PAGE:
Does one-fifth of the country really support nighttime curfews?
A new poll on the public’s views of Covid restrictions has been doing the rounds this week, and the results may come as a shock to many. They find that, of the people surveyed, 40% wished to continue with masks permanently, 26% were in favour of shutting casinos and clubs forever, and an astonishing 19% were in favour of a permanent 10pm curfew. Has Britain become a nation of authoritarians?
NEW: @ipsosmori polling for The Economist shows some Brits support anti-covid restrictions *permanently*, regardless of covid risk. Inc:
— Matthew Holehouse (@mattholehouse) July 8, 2021
We’ve seen results like this before. Over the last 16 months, poll after poll has shown high levels of public approval for lockdowns and restrictions, which feels hard to square with the scenes of people emphatically celebrating the England victory on the streets this week.
That may be because, as a new study shows, the polling data is not all that it seems. Examining public attitudes towards restrictions, researchers at the Royal Society asked a sample of the public about their opinions on lockdown, twice over a 6 month period, first in June 2020, then again in December. Beyond standard questions about approval for lockdown and restrictions, they dug a little deeper, and asked participants what their views were on topics such as the side effects and trade-offs of restrictions, how they judged the threat of covid, and whether they felt this threat was mostly an individual threat, or a societal threat.
As anticipated, participants were in favour of lockdowns and almost all restrictions suggested. But when they were asked about their feelings about side effects (e.g. depression, obesity and abuse) of these policies, the picture changed. In fact, a majority of people appreciated that there were significant side effects and were generally unsure if the trade-offs were worthwhile. Essentially, a picture of ambivalence emerged.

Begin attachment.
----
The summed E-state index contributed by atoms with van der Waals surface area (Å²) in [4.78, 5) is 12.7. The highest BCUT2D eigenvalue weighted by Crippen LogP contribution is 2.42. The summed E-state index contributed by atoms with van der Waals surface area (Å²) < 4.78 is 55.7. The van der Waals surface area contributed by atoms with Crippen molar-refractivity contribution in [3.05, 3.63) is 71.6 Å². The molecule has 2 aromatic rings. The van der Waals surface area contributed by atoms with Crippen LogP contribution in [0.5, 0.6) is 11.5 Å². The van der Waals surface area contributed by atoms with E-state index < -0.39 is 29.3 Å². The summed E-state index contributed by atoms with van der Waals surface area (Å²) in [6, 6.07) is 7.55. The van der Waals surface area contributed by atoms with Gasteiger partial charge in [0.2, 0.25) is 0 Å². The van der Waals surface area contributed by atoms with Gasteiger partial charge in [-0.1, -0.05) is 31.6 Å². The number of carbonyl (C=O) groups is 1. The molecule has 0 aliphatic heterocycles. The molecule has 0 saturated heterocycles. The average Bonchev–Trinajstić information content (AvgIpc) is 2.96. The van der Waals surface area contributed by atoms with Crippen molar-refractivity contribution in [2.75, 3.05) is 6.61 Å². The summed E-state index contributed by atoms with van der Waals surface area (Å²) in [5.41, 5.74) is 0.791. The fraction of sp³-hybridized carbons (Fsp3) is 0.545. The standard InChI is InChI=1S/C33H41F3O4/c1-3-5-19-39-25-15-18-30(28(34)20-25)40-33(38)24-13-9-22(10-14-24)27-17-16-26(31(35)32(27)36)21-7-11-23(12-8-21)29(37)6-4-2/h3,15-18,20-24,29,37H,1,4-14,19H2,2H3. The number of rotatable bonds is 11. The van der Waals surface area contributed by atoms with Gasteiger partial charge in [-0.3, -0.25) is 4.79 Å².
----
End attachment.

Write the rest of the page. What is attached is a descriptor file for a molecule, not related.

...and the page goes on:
There were some other interesting findings: public assessment of the risk of Covid was generally not related to individual threat, but to the threat to society as a whole. The fact that lockdown was considered necessary by the Government itself increased perception of the threat Covid posed to society. This in turn fed into public approval of lockdowns, essentially making it a self-fulfilling prophecy.
The researchers also found that this applied to support for restrictions. Due to the “apparent moralisation” (just this week, a WHO member accused the Government of “moral emptiness” for loosening restrictions) of the issue, there was more support for tighter measures. This then fed into participants’ responses, who in wishing to give socially acceptable answers, voiced support for restrictions.
It would therefore seem that public attitudes towards restrictions are far more complex than the headlines and polls suggest. Public feelings on restrictions are nuanced, and multifaceted — as one would expect, given the benefits, risks and huge trade-offs. Distilling complex issues into soundbites and simple figures only muddies the water further. So next time you see a poll claiming that nearly one-fifth of the population supports a permanent curfew, treat it with a heavy dose of scepticism. Journalists and politicians, that applies to you too.